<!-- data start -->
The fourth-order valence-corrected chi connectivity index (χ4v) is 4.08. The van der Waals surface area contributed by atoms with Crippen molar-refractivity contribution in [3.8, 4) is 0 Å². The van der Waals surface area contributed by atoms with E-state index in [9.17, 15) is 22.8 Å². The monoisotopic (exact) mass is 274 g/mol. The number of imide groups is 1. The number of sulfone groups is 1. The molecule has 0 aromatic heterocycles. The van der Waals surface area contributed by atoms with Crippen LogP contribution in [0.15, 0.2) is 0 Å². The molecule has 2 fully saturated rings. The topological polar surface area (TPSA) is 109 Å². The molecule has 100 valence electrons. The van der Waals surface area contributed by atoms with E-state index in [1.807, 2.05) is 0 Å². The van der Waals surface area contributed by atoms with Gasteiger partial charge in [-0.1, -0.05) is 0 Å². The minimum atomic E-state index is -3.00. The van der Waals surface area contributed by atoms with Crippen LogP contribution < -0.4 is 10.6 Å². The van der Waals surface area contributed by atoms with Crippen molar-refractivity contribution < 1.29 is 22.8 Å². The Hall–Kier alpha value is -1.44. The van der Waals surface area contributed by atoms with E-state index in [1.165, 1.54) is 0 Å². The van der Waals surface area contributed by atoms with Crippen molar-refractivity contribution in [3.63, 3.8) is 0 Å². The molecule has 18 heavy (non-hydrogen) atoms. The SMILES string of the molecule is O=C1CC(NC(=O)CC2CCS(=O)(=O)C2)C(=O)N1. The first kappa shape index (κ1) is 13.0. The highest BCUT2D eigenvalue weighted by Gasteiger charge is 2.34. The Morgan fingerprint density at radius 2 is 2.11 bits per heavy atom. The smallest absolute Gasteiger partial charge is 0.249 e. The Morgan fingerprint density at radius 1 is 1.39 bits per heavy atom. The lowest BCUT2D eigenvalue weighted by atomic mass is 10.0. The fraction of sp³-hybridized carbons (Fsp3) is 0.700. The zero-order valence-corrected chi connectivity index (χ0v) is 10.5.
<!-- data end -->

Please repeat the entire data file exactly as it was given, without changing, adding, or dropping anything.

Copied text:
The fourth-order valence-corrected chi connectivity index (χ4v) is 4.08. The van der Waals surface area contributed by atoms with Crippen molar-refractivity contribution in [3.8, 4) is 0 Å². The van der Waals surface area contributed by atoms with E-state index in [9.17, 15) is 22.8 Å². The monoisotopic (exact) mass is 274 g/mol. The number of imide groups is 1. The number of sulfone groups is 1. The molecule has 0 aromatic heterocycles. The van der Waals surface area contributed by atoms with Crippen LogP contribution in [0.15, 0.2) is 0 Å². The molecule has 2 fully saturated rings. The topological polar surface area (TPSA) is 109 Å². The molecule has 100 valence electrons. The van der Waals surface area contributed by atoms with E-state index in [1.807, 2.05) is 0 Å². The van der Waals surface area contributed by atoms with Gasteiger partial charge in [-0.1, -0.05) is 0 Å². The minimum atomic E-state index is -3.00. The van der Waals surface area contributed by atoms with Crippen LogP contribution < -0.4 is 10.6 Å². The van der Waals surface area contributed by atoms with Crippen molar-refractivity contribution < 1.29 is 22.8 Å². The Hall–Kier alpha value is -1.44. The van der Waals surface area contributed by atoms with E-state index in [1.165, 1.54) is 0 Å². The van der Waals surface area contributed by atoms with Crippen molar-refractivity contribution in [3.63, 3.8) is 0 Å². The molecule has 18 heavy (non-hydrogen) atoms. The SMILES string of the molecule is O=C1CC(NC(=O)CC2CCS(=O)(=O)C2)C(=O)N1. The first kappa shape index (κ1) is 13.0. The highest BCUT2D eigenvalue weighted by Gasteiger charge is 2.34. The Morgan fingerprint density at radius 2 is 2.11 bits per heavy atom. The smallest absolute Gasteiger partial charge is 0.249 e. The Morgan fingerprint density at radius 1 is 1.39 bits per heavy atom. The lowest BCUT2D eigenvalue weighted by atomic mass is 10.0. The fraction of sp³-hybridized carbons (Fsp3) is 0.700. The zero-order valence-corrected chi connectivity index (χ0v) is 10.5.